It also tackles a subject close to a lot of people’s hearts in 2016: the threat of intelligent machines killing us all. Although if they’re all as polite as HAL, the blinking red light that terrorises a space crew in 2001, we won’t mind too much.
In short, you really need to see this movie.
Lawrence of Arabia
You can tell how good a movie is by the list of people it’s influenced over the years. And Lawrence of Arabia has influenced some seriously impressive people, including George Lucas, Ridley Scott, Stephen Spielberg and Martin Scorsese.
This cinematic epic tells the tale of a British lieutenant in the Arabian Peninsula during World War 1. Tasked with masterminding various attacks, Lawrence struggles with his role in the war and the violence he inflicts on others, as well as his split loyalties between the British army and the Arabic tribes he meets.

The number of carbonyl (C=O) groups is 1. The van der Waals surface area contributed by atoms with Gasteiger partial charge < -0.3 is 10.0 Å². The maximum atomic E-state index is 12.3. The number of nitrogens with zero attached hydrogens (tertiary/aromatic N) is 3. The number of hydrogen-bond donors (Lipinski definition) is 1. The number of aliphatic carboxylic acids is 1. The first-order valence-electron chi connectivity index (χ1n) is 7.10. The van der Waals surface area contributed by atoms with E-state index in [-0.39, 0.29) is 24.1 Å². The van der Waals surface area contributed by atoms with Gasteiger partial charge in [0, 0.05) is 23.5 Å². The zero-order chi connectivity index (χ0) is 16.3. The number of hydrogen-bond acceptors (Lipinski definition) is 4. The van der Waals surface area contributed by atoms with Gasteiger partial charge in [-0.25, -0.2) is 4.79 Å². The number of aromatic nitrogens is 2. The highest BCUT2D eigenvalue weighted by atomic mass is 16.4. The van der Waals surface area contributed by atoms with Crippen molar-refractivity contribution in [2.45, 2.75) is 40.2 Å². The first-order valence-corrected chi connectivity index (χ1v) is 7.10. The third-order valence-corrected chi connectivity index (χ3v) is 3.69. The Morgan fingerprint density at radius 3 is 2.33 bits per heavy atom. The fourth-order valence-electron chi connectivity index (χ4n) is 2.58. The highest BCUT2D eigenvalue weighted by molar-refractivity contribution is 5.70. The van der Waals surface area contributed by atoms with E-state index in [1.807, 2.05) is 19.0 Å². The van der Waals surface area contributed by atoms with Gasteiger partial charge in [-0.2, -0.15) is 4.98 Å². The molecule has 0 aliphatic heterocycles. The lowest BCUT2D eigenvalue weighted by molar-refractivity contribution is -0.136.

Everything about this movie is epic, from acting heavyweights Peter O’Toole and Alec Guinness’ performances to the nearly 4 hour long runtime. Block out a few hours, find a comfy seat and prepare to be amazed.
Another Kubrick classic, this Roman-set epic follows a slave forced to become a Gladiator (the ancient kind, not the ITV kind). When he discovers he’s actually pretty nifty at the whole gladiator business, he decides to launch a rebellion against the Roman Empire with his fellow slaves.
With legendary performances from Kirk Douglas, Laurence Olivier and Peter Ustinov, one of the most iconic scenes of all time and a legendary director, Spartacus is the definition of classic.
Bonnie and Clyde